Shine started off as a retro trailer coffee shop that cropped up at different farmers markets and events in downtown Phoenix. Since then, it's expanded to include a permanent coffee stand just south of Thomas Road off of Central Avenue. Though the small outdoor shack still serves up some of the best pastries in town, like raspberry peach handpies and orange blossom shortbread, the best part is Shine's brand-new "Living Room" lounge in the neighboring building. It may seem intimidating to walk into a separate building with your wickedly delicious vanilla bean latte in tow, but once inside, you'll find a space that looks like a living room anyone would be happy to call their own, with lovely vintage furniture, great local art and mellow, ambient music — the perfect environment for reading a book or getting a boatload of work done. Plus, unlike most living rooms, there's no TV to distract you.
Pomegranate Café is as much about fresh juices, teas, and gluten-free, organic, local and vegan cuisine as it is about the coffee — maybe more so. But that suits us just fine when we're in South Phoenix, because it's nice to have a cafe to go to when we want a caffeine rush with a side of über-healthy. The kombucha and cleansing juices are definitely a more chakra-friendly option to your classic coffee drinks, but the espresso drinks are nothing to sneer at, either. If you get hungry after your soy latte, the simple, wholesome menu includes vegan burgers, raw tacos, kale salads, gluten-free bowls, and some great granola. Picky eaters with a laundry list of diet restrictions are always welcome at Pomegranate Café, which is good 'cause it's hard to find many other places in the Valley to take them while still satisfying our caffeine needs.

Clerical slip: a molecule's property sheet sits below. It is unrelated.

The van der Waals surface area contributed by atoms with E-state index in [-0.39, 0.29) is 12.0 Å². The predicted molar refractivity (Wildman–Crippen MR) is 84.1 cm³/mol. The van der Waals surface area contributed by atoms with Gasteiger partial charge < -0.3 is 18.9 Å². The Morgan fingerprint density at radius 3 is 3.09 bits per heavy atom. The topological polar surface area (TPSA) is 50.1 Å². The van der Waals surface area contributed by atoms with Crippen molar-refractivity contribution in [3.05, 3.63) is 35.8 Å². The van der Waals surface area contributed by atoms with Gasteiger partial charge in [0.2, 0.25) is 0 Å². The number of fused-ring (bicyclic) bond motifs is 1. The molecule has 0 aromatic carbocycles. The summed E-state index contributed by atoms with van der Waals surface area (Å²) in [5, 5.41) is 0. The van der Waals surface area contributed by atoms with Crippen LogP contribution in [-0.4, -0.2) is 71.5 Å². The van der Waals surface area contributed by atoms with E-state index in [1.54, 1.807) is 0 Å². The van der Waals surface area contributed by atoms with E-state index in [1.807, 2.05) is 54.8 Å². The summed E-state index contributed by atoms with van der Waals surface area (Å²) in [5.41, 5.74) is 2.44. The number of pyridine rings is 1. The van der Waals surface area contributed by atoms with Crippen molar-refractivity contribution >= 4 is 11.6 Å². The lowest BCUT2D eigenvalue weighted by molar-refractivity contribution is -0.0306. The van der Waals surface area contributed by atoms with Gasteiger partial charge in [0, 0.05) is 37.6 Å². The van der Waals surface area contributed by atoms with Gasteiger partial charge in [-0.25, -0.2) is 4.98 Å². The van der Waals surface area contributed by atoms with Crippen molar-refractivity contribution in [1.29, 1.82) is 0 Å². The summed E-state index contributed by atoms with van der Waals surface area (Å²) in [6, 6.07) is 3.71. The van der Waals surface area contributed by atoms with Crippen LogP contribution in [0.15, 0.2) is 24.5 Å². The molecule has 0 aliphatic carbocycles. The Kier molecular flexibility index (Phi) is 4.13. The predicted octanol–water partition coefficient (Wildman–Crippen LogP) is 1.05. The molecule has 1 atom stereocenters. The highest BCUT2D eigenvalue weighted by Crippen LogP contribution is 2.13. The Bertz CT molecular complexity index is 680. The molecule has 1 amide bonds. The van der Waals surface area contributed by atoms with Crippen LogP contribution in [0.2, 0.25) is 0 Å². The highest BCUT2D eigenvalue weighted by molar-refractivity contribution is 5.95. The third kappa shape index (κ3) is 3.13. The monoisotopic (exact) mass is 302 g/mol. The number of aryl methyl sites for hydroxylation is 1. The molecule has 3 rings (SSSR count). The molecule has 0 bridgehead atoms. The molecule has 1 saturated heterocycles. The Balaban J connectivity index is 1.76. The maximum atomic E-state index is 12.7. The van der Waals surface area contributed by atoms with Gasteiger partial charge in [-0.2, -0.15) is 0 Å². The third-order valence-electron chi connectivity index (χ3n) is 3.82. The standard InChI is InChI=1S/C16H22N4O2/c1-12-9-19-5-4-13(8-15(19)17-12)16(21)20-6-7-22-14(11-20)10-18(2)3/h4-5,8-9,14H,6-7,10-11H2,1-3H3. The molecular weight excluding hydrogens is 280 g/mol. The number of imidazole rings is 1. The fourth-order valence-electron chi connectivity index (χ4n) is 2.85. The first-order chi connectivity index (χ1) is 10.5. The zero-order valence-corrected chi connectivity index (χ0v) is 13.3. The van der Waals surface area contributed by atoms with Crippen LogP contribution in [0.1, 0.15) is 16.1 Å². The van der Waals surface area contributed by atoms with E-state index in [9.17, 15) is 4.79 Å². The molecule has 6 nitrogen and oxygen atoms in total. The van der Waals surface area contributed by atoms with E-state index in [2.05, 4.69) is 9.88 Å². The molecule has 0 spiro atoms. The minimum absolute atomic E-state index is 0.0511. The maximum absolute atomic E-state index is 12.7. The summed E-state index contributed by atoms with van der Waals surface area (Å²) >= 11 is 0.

Luci's Healthy Marketplace admittedly is much more than just a coffee shop, but it seems as though every cafe is nowadays. Part upscale grocer, part restaurant, part cafe, Luci's offers a lot of scrumptious options for the NoPho crowd. The coffee bar features freshly baked treats from one of our favorite local bakeries, Urban Cookies, giving everyone even more opportunity to try the award-winning sweets. The staff is friendly, the service is quick, and the décor is the perfect mix of nostalgic retro and modern that you'd look for in a local market. The selection of teas and juices also makes Luci's a great place to bring a crowd of not-so-caffeine-obsessed friends. The cafe even offers gluten-free options for the no-wheat eaters in your life and Sunday night cooking classes for the culinarily curious.
Press Coffee is giving our favorite Tempe coffee roaster a run for its money by roasting its own beans, elevating the standards for craft coffee in the Valley to a new high. The coffee house, which was opened by local newswoman Tram Mai in 2010 in Scottsdale, is a bright, clean, and simple shop, contrasting other local cafes' sometimes cave-like or ultra-kitschy vibes. Press also has two locations in Phoenix (one of which is in Sky Harbor Airport), but we prefer to stop into Press between shopping excursions at the Scottsdale Quarter, giving us that extra push after a long day of spending too much money. Press also is dedicated to teaching Phoenix about coffee roasting, brewing, and tasting through tours and educational events for the aspiring coffee aficionado.